- James T Wilson Pier (Buckroe), VA - This 700-plus-foot pier offers anglers a shot at red drum, speckled trout, weakfish, bluefish, striper, flounder, Spanish mackerel, croaker, spot, small sharks, stingrays, and even at hooking into a cobia. The pier features a small bait shop. Cut bait and Fishbites on high low rigs are the preferred baits and smaller hooks or Sabiki rigs with Fishbites or bloodworms will yield spot and croaker. If you catch spot, throw it on a circle hook and toss it back out there. Live bait is your best bet at hooking into the monster cobia that shows up in the summer. Note: Parking is limited and there is a small fee to fish from the pier. Tip: Experiment by using a high low rig with two different baits, then stick with whichever one gets the most hits.
- Virginia Beach Fishing Pier, VA - The Virginia Beach fishing pier has all the amenities one could ask for including a bait and tackle shop, rod rentals, and restrooms. Another plus is that there is no fishing license required on the pier. The pier offers fishing for kingfish (roundhead), spot, croaker, Spanish mackerel, bluefish, sharks, flounder, and red drum. Sabiki rigs or small hooks on high low rigs will yield spot, kingfish, and croaker. Cut bait on a bottom rig will catch bluefish, sharks, rays, and red drum. Gotcha plugs and spoons will work for bluefish and mackerel. There is a small fee to enter the pier. Tip: There is a two rod per person rule, so bring a small rod to catch bait and then toss it out fresh on your big rod.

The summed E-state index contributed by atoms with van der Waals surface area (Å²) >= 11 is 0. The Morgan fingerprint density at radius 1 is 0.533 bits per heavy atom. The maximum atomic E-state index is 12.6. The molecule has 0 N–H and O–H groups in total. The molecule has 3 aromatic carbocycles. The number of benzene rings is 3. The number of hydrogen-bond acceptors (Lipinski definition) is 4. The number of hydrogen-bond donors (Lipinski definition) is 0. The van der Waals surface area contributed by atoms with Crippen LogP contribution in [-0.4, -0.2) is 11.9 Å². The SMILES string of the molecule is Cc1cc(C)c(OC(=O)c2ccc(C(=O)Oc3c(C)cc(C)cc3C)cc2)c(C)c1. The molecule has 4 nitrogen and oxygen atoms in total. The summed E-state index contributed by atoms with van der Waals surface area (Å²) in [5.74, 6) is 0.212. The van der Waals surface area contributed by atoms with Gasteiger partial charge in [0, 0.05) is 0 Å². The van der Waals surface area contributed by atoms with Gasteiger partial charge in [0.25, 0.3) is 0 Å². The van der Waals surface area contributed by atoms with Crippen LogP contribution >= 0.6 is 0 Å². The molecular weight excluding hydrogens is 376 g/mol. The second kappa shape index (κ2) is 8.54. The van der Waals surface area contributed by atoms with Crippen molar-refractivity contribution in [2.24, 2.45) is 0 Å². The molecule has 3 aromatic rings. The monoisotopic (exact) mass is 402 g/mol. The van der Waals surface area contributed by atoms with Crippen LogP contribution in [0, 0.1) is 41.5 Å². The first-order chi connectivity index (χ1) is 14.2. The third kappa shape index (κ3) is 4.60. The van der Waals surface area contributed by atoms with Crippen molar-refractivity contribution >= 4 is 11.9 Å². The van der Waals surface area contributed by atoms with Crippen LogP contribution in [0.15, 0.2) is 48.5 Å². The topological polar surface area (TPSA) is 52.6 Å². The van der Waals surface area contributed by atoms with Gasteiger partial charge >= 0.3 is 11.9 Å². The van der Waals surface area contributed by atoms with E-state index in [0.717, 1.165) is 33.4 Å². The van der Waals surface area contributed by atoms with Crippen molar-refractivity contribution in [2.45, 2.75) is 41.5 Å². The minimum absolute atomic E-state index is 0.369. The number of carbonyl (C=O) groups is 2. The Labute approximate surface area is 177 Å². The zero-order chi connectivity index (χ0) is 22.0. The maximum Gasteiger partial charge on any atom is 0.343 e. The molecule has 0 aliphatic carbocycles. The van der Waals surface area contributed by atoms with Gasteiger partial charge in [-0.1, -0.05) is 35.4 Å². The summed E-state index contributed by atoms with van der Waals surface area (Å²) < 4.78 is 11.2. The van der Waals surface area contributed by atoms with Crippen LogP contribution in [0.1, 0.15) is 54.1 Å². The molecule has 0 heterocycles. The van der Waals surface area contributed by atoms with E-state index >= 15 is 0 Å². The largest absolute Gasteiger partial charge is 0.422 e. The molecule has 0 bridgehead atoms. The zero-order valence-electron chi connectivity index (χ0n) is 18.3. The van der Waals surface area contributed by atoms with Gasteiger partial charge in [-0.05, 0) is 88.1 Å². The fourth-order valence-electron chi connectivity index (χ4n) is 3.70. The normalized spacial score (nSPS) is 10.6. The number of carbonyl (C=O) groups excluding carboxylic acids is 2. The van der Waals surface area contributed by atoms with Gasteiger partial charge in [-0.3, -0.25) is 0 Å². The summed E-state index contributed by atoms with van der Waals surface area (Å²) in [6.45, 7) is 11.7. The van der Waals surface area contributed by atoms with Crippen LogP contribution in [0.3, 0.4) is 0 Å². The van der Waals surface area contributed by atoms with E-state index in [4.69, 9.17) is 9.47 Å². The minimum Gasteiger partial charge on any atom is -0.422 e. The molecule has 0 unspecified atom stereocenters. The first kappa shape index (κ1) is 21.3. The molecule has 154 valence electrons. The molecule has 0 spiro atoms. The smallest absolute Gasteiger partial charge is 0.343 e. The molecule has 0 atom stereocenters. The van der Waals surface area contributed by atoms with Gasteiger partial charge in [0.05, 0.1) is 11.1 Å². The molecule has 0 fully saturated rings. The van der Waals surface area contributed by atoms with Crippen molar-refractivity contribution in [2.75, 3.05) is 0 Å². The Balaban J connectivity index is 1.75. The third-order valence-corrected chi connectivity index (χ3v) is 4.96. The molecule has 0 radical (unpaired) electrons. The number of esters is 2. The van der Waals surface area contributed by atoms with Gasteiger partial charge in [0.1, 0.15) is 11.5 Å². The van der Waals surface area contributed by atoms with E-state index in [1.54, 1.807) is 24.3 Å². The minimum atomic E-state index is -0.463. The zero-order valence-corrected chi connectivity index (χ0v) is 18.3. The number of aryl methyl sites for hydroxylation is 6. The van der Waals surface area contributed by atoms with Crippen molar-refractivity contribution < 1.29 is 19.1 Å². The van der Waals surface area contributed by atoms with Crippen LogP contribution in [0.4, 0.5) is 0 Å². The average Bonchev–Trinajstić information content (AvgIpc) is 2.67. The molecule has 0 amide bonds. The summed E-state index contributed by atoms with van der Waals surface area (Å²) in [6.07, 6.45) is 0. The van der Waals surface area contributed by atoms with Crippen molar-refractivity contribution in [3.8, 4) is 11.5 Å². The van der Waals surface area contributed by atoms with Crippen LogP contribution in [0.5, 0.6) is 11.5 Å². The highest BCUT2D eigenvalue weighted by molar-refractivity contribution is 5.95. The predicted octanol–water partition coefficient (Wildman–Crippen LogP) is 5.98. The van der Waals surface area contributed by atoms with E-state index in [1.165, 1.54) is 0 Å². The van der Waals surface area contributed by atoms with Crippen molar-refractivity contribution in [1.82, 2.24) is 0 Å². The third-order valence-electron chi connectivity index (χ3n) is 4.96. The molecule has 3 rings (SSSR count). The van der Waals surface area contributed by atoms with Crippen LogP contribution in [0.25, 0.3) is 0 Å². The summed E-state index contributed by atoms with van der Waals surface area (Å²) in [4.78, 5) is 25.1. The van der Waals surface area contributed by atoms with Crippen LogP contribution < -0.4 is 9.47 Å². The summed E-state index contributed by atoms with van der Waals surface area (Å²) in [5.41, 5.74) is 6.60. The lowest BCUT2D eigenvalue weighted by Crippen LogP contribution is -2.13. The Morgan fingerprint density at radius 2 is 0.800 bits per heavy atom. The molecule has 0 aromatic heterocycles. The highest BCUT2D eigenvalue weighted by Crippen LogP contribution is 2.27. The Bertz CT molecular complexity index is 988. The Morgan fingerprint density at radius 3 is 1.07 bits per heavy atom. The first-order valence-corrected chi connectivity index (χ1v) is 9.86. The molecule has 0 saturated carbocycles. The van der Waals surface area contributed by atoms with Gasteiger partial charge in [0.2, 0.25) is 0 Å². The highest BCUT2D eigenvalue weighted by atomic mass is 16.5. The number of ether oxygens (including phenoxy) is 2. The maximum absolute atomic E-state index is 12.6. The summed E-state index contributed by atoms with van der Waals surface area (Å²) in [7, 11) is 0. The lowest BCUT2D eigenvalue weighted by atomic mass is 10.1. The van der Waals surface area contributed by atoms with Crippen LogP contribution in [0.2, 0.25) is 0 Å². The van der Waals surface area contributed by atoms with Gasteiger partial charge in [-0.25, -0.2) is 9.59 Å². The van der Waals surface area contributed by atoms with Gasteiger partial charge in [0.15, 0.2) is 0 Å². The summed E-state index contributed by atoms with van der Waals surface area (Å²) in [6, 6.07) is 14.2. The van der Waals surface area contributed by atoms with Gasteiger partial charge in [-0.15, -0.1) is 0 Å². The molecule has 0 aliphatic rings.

There are many other piers and bridges in our region which could easily have made this list — Point Lookout, Ocean View, and the James River Bridge all jump to mind — as well as plenty of beaches and shorelines offering public access and a hot bite. But we can’t cover them all in one breath and this list should give beginner saltwater anglers a solid foundation of starting points he or she can check out. So grab the rods, load up the cooler, and get ready to FISH!
Fishing Piers on Hold
Two awesome fishing hotspots that normally might have made this list are currently closed to the public. The first is the Bill Burton Fishing Pier, the remnants of the old Rt. 50 bridge in Cambridge, MD, which has been closed to the public since the winter for structural evaluation. The DNR currently says they’re awaiting a report from an engineering firm before deciding whether and/or when the pier can be reopened. This spot has long been a favorite for catching white perch, spot, rockfish, catfish, and for crabbing as well. We’ll pass on more info as soon as it becomes available.
The Sea Gull Fishing Pier, jutting out from the first island of the Chesapeake Bay Bridge-Tunnel at the mouth of the Bay, was another top-tier fishing pier in the region which gave anglers a shot at virtually every salty species swimming in the Mid-Atlantic. It was closed in 2017 as a result of tunnel construction with a reopening originally scheduled for some time in 2022. However, construction has been slow and the authorities are now saying the pier should tentatively reopen in 2024.
-By Ian Rubin